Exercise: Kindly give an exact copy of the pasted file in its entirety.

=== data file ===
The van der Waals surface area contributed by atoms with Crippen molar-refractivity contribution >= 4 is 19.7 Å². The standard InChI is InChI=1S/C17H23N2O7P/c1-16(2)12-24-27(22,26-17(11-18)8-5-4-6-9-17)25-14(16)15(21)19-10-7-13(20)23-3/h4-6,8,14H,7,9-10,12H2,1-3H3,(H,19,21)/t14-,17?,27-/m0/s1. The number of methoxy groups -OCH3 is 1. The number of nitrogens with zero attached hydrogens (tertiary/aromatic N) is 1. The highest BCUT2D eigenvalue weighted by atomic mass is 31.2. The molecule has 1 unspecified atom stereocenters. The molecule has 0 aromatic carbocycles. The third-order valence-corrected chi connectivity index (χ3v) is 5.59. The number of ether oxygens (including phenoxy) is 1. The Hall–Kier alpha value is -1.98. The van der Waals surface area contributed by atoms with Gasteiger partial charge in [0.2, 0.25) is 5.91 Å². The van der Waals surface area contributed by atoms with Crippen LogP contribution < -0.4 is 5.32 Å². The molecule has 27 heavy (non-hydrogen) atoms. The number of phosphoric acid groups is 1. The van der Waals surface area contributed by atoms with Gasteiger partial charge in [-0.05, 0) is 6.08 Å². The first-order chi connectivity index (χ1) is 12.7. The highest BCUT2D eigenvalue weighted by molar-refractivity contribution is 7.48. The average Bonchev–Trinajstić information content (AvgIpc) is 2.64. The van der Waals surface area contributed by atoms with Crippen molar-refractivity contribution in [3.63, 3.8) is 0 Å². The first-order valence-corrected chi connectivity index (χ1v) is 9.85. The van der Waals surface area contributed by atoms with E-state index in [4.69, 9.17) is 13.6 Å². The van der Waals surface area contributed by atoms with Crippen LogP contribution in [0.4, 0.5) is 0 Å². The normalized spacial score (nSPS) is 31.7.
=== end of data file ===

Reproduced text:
The van der Waals surface area contributed by atoms with Crippen molar-refractivity contribution >= 4 is 19.7 Å². The standard InChI is InChI=1S/C17H23N2O7P/c1-16(2)12-24-27(22,26-17(11-18)8-5-4-6-9-17)25-14(16)15(21)19-10-7-13(20)23-3/h4-6,8,14H,7,9-10,12H2,1-3H3,(H,19,21)/t14-,17?,27-/m0/s1. The number of methoxy groups -OCH3 is 1. The number of nitrogens with zero attached hydrogens (tertiary/aromatic N) is 1. The highest BCUT2D eigenvalue weighted by atomic mass is 31.2. The molecule has 1 unspecified atom stereocenters. The molecule has 0 aromatic carbocycles. The third-order valence-corrected chi connectivity index (χ3v) is 5.59. The number of ether oxygens (including phenoxy) is 1. The Hall–Kier alpha value is -1.98. The van der Waals surface area contributed by atoms with Gasteiger partial charge in [0.2, 0.25) is 5.91 Å². The van der Waals surface area contributed by atoms with Crippen LogP contribution < -0.4 is 5.32 Å². The molecule has 27 heavy (non-hydrogen) atoms. The number of phosphoric acid groups is 1. The van der Waals surface area contributed by atoms with Gasteiger partial charge in [-0.05, 0) is 6.08 Å². The first-order chi connectivity index (χ1) is 12.7. The highest BCUT2D eigenvalue weighted by molar-refractivity contribution is 7.48. The average Bonchev–Trinajstić information content (AvgIpc) is 2.64. The van der Waals surface area contributed by atoms with Crippen molar-refractivity contribution in [3.63, 3.8) is 0 Å². The first-order valence-corrected chi connectivity index (χ1v) is 9.85. The van der Waals surface area contributed by atoms with E-state index in [4.69, 9.17) is 13.6 Å². The van der Waals surface area contributed by atoms with Crippen LogP contribution in [0.4, 0.5) is 0 Å². The normalized spacial score (nSPS) is 31.7.